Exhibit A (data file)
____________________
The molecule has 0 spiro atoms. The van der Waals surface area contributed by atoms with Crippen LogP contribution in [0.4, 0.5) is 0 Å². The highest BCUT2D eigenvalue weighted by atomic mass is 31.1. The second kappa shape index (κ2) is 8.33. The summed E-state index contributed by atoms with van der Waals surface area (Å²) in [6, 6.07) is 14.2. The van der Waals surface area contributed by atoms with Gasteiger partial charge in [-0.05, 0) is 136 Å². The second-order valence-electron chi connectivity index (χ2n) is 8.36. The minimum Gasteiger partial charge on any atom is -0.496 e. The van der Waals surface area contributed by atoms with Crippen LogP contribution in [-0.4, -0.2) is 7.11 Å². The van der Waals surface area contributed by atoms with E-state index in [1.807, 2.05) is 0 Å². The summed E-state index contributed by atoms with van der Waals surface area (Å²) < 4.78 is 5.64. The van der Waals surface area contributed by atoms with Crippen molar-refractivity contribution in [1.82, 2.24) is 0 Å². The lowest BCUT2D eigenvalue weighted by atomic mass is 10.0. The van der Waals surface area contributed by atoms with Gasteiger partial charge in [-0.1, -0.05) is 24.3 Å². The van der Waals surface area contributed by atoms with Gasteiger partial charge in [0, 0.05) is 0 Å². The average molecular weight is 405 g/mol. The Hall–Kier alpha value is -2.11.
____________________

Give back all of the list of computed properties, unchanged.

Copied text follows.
The molecule has 0 spiro atoms. The van der Waals surface area contributed by atoms with Crippen LogP contribution in [0.4, 0.5) is 0 Å². The highest BCUT2D eigenvalue weighted by atomic mass is 31.1. The second kappa shape index (κ2) is 8.33. The summed E-state index contributed by atoms with van der Waals surface area (Å²) in [6, 6.07) is 14.2. The van der Waals surface area contributed by atoms with Gasteiger partial charge in [-0.05, 0) is 136 Å². The second-order valence-electron chi connectivity index (χ2n) is 8.36. The minimum Gasteiger partial charge on any atom is -0.496 e. The van der Waals surface area contributed by atoms with Crippen LogP contribution in [-0.4, -0.2) is 7.11 Å². The van der Waals surface area contributed by atoms with E-state index in [1.807, 2.05) is 0 Å². The summed E-state index contributed by atoms with van der Waals surface area (Å²) < 4.78 is 5.64. The van der Waals surface area contributed by atoms with Crippen molar-refractivity contribution in [1.82, 2.24) is 0 Å². The lowest BCUT2D eigenvalue weighted by atomic mass is 10.0. The van der Waals surface area contributed by atoms with Gasteiger partial charge in [-0.1, -0.05) is 24.3 Å². The van der Waals surface area contributed by atoms with Gasteiger partial charge in [0, 0.05) is 0 Å². The average molecular weight is 405 g/mol. The Hall–Kier alpha value is -2.11.